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Ne0n Zero 09-09-2009 03:00 PM

Transitions within gaits
 
How.. exactly does one do this? Lmao I feel slow :{

Sunny06 09-09-2009 04:29 PM

Gaited horse gaits or regular horse?

Ne0n Zero 09-09-2009 05:13 PM

Regular.
By transitions within gaits I mean "collected" to medium to extended.

~*~anebel~*~ 09-09-2009 05:18 PM

Transitions within gaits are basically showing the variations of the gait. In trot and canter the variations are collected, working, medium and extended. In walk the variations are collected, medium, free and extended.
First we must understand what these terms mean. When we first start to ride a horse, we use working trot and canter and medium walk. In these gaits the horse is freely moving forward in a good natural balance. The next thing we develop is a slight shortening and lengthening of the stride in trot and canter, the horse is not yet able to perform a collected or medium trot at this point. In order to ride these "forward and back" transitions we try to use mostly seat to stall the horse's movement and mostly leg to drive them forward. If the horse ignores the aid forward, we then do a full transition into the next gait (in the case of the canter, we send them very forward without losing balance on the longside), if the horse ignores the aid back, we do a full transition down. At this point, the only variations in the walk are the medium walk and a free walk on a loose rein, the horse should maintain the same tempo and speed as in the medium walk, but stretch. We also want to encorporate this stretch into the working trot and canter without letting him fall on the forehand.
As the horse develops the ability to lengthen and shorten the stride and frame, we can increase the carrying power of the horse which leads to a collected and medium trot and canter. As we increase the collection (carrying power) the horse is able to perform very collected trot and canter, a collected walk and extended gait in all three movements where the horse extends his limbs as much as possible while staying balanced on the hindlegs.
That is a really brief overview, not sure if it's exactly what you wanted, but there you go! A really good book is "The New Basic Traning of the Young Horse" by Ingrid Klimke, it explains some really good basic exercises for developing the gaits.

Ne0n Zero 09-09-2009 05:41 PM

Quote:

Originally Posted by ~*~anebel~*~ (Post 399538)
Transitions within gaits are basically showing the variations of the gait. In trot and canter the variations are collected, working, medium and extended. In walk the variations are collected, medium, free and extended.
First we must understand what these terms mean. When we first start to ride a horse, we use working trot and canter and medium walk. In these gaits the horse is freely moving forward in a good natural balance. The next thing we develop is a slight shortening and lengthening of the stride in trot and canter, the horse is not yet able to perform a collected or medium trot at this point. In order to ride these "forward and back" transitions we try to use mostly seat to stall the horse's movement and mostly leg to drive them forward. If the horse ignores the aid forward, we then do a full transition into the next gait (in the case of the canter, we send them very forward without losing balance on the longside), if the horse ignores the aid back, we do a full transition down. At this point, the only variations in the walk are the medium walk and a free walk on a loose rein, the horse should maintain the same tempo and speed as in the medium walk, but stretch. We also want to encorporate this stretch into the working trot and canter without letting him fall on the forehand.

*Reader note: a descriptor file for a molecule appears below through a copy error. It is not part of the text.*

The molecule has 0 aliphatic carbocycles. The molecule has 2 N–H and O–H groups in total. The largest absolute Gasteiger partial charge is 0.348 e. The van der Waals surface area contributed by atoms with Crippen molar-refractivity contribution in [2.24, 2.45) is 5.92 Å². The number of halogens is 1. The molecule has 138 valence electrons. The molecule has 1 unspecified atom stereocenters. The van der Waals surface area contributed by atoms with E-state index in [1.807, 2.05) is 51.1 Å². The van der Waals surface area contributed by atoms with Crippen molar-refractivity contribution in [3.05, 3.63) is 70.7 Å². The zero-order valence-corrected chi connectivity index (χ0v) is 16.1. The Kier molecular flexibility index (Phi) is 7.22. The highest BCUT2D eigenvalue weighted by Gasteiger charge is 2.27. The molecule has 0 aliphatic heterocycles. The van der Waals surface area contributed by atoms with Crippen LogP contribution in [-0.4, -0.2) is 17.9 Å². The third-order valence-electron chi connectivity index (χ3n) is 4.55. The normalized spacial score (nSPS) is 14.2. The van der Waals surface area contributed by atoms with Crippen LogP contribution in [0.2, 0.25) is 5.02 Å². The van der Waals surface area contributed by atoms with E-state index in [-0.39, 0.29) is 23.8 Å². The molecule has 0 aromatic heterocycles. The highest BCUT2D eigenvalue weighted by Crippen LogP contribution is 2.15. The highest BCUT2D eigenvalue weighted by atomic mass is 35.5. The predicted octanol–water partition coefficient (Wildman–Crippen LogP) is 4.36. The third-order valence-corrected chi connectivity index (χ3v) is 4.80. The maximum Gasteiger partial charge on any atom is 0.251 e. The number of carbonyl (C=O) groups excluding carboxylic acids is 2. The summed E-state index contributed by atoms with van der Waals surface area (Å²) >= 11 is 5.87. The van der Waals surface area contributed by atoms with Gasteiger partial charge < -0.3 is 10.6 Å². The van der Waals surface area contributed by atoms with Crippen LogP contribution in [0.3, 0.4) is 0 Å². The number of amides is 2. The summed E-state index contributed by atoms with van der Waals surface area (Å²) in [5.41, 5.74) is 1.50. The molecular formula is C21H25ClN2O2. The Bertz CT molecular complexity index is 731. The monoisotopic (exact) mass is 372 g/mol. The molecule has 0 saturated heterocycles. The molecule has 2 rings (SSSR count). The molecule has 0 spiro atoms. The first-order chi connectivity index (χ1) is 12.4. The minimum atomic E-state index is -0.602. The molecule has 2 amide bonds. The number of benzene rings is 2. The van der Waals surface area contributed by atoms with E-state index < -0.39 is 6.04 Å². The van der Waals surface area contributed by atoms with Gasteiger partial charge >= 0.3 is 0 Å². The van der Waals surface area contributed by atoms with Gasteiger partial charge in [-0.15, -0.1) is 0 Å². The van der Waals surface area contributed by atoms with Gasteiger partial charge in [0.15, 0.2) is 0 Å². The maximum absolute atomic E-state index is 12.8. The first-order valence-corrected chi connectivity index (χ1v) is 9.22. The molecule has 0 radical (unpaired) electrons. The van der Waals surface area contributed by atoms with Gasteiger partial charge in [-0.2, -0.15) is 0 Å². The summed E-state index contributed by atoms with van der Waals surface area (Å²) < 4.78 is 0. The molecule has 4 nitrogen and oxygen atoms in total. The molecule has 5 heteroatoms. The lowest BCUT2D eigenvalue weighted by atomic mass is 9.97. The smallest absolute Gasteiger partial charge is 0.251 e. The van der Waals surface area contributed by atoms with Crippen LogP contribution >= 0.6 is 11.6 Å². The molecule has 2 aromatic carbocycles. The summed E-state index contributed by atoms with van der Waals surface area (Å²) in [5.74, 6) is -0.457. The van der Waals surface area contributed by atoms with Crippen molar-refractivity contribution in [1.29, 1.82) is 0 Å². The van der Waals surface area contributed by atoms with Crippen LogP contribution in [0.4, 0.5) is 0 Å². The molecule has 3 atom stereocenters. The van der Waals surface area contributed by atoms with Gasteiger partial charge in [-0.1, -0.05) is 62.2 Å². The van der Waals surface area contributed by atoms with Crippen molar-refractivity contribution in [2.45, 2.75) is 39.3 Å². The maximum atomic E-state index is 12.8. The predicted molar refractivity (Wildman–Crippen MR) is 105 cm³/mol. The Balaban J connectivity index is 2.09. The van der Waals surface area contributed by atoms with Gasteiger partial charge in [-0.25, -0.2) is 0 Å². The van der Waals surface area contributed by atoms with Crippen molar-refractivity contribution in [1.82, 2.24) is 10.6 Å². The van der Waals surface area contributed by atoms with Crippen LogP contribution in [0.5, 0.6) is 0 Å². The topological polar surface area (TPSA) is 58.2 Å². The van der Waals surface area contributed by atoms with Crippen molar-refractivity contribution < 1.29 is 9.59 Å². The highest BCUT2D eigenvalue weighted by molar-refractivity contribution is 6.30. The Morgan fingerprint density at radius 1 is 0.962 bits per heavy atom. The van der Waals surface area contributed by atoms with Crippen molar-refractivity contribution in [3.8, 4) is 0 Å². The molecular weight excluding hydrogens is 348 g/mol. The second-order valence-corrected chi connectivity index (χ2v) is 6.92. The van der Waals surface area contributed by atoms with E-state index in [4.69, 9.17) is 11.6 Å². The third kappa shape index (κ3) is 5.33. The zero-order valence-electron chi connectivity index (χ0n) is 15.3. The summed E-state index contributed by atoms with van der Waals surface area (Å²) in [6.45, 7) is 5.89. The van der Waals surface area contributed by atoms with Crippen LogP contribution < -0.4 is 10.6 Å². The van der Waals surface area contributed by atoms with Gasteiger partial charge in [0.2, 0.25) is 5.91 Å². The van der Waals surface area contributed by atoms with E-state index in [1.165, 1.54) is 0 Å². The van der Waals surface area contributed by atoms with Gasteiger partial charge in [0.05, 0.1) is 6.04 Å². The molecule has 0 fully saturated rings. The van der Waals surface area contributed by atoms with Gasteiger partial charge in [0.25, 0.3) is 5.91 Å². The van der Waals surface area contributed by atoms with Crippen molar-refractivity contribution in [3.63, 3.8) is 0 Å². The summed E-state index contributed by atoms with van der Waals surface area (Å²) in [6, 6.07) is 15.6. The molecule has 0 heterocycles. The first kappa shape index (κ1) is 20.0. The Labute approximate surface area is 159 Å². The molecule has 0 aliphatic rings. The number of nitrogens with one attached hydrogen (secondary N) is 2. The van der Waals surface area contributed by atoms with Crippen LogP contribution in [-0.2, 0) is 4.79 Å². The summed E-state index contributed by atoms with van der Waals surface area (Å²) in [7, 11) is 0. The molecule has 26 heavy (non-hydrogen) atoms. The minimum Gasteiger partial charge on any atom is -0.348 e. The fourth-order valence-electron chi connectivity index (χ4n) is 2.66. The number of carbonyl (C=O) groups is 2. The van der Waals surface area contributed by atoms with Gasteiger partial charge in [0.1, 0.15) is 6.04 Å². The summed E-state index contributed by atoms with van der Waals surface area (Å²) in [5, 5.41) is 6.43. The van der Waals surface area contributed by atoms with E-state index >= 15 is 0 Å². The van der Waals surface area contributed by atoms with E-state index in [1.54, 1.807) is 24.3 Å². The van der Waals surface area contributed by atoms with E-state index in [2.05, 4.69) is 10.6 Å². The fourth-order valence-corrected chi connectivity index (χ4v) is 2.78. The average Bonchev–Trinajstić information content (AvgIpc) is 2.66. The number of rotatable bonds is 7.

As the horse develops the ability to lengthen and shorten the stride and frame, we can increase the carrying power of the horse which leads to a collected and medium trot and canter. As we increase the collection (carrying power) the horse is able to perform very collected trot and canter, a collected walk and extended gait in all three movements where the horse extends his limbs as much as possible while staying balanced on the hindlegs.
That is a really brief overview, not sure if it's exactly what you wanted, but there you go! A really good book is "The New Basic Traning of the Young Horse" by Ingrid Klimke, it explains some really good basic exercises for developing the gaits.

That actually helped a ton, as usual :P
I will definitely be looking into that book.

aynelson 09-10-2009 01:50 AM

What a fabulous explanation, anebel! This is a hard thing to understand - for me it came down to feeling it. When I was able to feel it, then I could train it. If you have a trainer who can talk you through it, that is great. Even better, if you can ride a trained horse who can show you, that is wonderful!

To me, it feels like harnessing energy - making it flow differently. There is a connection you establish with the horse and responsiveness to your seat. That is all I can offer, good luck!


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